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Isaac Albéniz

Piano Pieces Transcribed for Guitar

  • Cantos de España "Prélude (Asturias-Leyenda)", Op. 232 #1
  • Suite española Op. 47
  • #1 Granada (Serenata)
  • #3 Sevilla (Sevillanas)
  • Cantos de España, Op. 232
  • #4, Córdoba
  • #2, Oriental
  • Mallorca (Barcarola) Op. 202
  • España, Op. 165
  • Danse orientale "Zambra Granadina", Op. 181 #2
  • Torre Bermeja (Serenata), Op. 92 #12
Stephen Marchionda, guitar
Dabringhaus & Grimm MDG9031739-6 67min Hybrid Multichannel SACD
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Isaac Albéniz (1860-1909) was one of the most important Spanish composers of the second half of the 19th century. He spent his childhood in Barcelona and started learning the piano both there and in Madrid. At the age of 11 he was already embarking on concert tours around Spain, and later also concertized in Cuba and Puerto Rico. In 1876 he was granted a scholarship by the King and went to study in Brussels. At the end of this tenure, he decided to take up a concert career in his native country while also trying his hand at composition, writing three zarzuelas that represent his earliest stage-works. In 1883 Albéniz returned to Barcelona where he studied composition with Felipe Pedrell, one of Spain's foremost musicians of the time. Indeed, Pedrell's influence left a great mark on the young composer, and from 1886 onwards, practically all of Albéniz's piano compositions were characterized by Spanish folk melodies from several cities and regions. In the following years, the composer travelled to England and France where his concerts were warmly applauded. From 1893 onwards he resided permanently in Paris where he died in 1909, aged just 49. The pieces on this disc date from Albéniz's middle period (1886-1897), when his distinctive mature style was coming to the fore.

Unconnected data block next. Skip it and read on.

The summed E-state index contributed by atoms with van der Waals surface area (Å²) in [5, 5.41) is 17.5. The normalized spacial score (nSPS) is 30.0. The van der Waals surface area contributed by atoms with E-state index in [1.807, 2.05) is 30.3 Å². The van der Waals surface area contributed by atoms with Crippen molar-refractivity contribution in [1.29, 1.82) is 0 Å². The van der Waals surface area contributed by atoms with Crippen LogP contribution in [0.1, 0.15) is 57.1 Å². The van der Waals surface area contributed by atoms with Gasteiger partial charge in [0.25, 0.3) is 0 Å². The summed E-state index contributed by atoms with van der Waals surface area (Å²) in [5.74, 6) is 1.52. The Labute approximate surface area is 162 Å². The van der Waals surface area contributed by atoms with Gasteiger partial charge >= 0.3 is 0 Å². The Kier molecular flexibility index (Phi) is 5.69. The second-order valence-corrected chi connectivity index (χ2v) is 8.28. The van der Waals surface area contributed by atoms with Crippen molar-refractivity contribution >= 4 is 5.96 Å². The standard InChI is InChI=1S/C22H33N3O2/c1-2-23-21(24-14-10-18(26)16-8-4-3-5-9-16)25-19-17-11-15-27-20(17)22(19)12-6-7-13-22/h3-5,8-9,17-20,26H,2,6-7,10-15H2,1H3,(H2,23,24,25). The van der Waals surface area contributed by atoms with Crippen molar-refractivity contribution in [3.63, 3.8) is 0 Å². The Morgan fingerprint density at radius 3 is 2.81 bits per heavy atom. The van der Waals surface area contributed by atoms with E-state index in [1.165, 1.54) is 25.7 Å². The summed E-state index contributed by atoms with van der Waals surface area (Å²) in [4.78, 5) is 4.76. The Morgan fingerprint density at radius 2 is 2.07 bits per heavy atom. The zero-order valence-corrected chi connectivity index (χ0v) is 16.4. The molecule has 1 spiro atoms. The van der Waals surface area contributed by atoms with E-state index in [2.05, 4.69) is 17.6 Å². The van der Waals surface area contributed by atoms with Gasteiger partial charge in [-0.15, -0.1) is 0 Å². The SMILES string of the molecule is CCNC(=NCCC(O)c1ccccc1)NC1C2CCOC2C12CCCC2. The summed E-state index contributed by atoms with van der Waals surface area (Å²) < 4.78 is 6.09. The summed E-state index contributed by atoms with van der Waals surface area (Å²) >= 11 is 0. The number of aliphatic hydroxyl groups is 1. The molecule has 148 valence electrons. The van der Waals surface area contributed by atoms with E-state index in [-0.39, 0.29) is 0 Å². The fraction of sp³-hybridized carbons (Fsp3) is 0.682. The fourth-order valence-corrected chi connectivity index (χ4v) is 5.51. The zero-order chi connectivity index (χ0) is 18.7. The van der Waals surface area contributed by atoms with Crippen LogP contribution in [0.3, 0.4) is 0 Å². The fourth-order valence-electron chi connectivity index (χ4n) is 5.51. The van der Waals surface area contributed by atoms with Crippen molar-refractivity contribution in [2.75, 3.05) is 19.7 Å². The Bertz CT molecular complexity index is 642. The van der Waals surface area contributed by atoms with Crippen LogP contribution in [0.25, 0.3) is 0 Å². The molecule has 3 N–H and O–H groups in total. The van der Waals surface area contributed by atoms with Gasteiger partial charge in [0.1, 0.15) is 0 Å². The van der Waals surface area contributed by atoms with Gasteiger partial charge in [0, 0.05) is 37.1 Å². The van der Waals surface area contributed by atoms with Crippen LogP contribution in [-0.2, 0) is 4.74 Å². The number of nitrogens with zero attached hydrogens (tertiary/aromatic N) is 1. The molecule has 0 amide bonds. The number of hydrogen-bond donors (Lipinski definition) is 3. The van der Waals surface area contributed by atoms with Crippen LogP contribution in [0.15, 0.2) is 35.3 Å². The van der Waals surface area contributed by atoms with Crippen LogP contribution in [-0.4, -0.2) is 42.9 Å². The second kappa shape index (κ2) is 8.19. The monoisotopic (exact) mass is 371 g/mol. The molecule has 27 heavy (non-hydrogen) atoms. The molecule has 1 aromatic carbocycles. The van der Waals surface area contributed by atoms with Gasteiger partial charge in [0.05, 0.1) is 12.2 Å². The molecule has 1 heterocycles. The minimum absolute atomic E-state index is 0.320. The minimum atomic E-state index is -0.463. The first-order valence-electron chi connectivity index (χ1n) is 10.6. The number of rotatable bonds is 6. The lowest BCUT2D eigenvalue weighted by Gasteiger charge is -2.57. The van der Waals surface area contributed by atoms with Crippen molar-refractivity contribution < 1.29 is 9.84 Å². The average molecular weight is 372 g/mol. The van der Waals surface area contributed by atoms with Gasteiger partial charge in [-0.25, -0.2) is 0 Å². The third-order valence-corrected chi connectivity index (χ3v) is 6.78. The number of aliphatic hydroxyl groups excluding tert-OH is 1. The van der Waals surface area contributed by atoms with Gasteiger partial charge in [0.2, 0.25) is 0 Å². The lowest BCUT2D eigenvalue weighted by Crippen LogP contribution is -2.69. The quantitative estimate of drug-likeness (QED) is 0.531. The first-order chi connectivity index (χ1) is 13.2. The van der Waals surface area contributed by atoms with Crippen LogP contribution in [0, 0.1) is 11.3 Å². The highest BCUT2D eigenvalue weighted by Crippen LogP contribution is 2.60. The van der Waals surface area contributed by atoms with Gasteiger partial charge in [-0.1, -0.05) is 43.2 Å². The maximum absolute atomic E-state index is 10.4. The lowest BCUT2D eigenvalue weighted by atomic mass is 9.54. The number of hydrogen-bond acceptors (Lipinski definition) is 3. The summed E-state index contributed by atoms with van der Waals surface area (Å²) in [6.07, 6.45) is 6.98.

Though usually categorized as being of a salon nature, the nine works on this programme are not only charming and pleasant, but contain deep emotional expression mixed with an "españolismo' that is wholly Albéniz's. Structurally, these pieces are also a kind of a novelty, where the composer alternates rhythmically dynamic, dance-like sections with sections that are more reminiscent of a "copla' or song. Albéniz frequently performed the music of Scarlatti in his concerts. And like Scarlatti, he constantly imitated the sound of the guitar in his compositions.

But transcribing Albéniz to the guitar is not easy. Much care has to be taken to avoid the danger of actually lightening the music's intention and bringing it back towards the salon genre that he so successfully surpassed. For these transcriptions Stephen Marchionda worked with extant editions whenever possible in order to correct the discrepancies, changes of tempo, dynamics, harmony and rhythm of other editions. Also in order to remain as faithful as possible to the original conceptions, Marchionda made hardly any attempts to facilitate the execution on the guitar, and so Albéniz's harmonic language can be enjoyed as it was envisaged.

This is a truly splendid disc, where everything is in its proper place. Performances have a beguiling delicacy that brings out all the ravishing nuances of these works, and Marchionda's scholarly and virtuosic transcriptions resonate with technical skills and thoughtful expression. The soloist's detailed essay is also a fitting tribute to his thriving enthusiasm to raise this repertoire to a higher level of appreciation. Luscious presentation and smooth-sounding sonics complete another superb MD&G issue.

Copyright © 2012 by Gerald Fenech.